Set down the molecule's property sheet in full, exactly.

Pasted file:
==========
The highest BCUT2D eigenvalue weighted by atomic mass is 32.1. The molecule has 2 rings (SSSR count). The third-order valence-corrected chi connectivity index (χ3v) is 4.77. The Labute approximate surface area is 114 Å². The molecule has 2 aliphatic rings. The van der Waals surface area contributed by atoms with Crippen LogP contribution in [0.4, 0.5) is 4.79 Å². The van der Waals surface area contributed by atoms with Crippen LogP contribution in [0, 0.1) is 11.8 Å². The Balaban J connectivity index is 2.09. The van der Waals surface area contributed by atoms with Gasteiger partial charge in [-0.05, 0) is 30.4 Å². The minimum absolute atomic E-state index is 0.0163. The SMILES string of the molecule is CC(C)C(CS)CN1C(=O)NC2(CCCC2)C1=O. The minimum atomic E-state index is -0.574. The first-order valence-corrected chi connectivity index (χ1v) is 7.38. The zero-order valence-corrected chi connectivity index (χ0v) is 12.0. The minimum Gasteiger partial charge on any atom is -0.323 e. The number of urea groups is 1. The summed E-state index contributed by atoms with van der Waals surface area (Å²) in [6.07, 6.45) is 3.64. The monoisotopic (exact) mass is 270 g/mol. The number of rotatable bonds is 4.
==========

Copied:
The highest BCUT2D eigenvalue weighted by atomic mass is 32.1. The molecule has 2 rings (SSSR count). The third-order valence-corrected chi connectivity index (χ3v) is 4.77. The Labute approximate surface area is 114 Å². The molecule has 2 aliphatic rings. The van der Waals surface area contributed by atoms with Crippen LogP contribution in [0.4, 0.5) is 4.79 Å². The van der Waals surface area contributed by atoms with Crippen LogP contribution in [0, 0.1) is 11.8 Å². The Balaban J connectivity index is 2.09. The van der Waals surface area contributed by atoms with Gasteiger partial charge in [-0.05, 0) is 30.4 Å². The minimum absolute atomic E-state index is 0.0163. The SMILES string of the molecule is CC(C)C(CS)CN1C(=O)NC2(CCCC2)C1=O. The minimum atomic E-state index is -0.574. The first-order valence-corrected chi connectivity index (χ1v) is 7.38. The zero-order valence-corrected chi connectivity index (χ0v) is 12.0. The minimum Gasteiger partial charge on any atom is -0.323 e. The number of urea groups is 1. The summed E-state index contributed by atoms with van der Waals surface area (Å²) in [6.07, 6.45) is 3.64. The monoisotopic (exact) mass is 270 g/mol. The number of rotatable bonds is 4.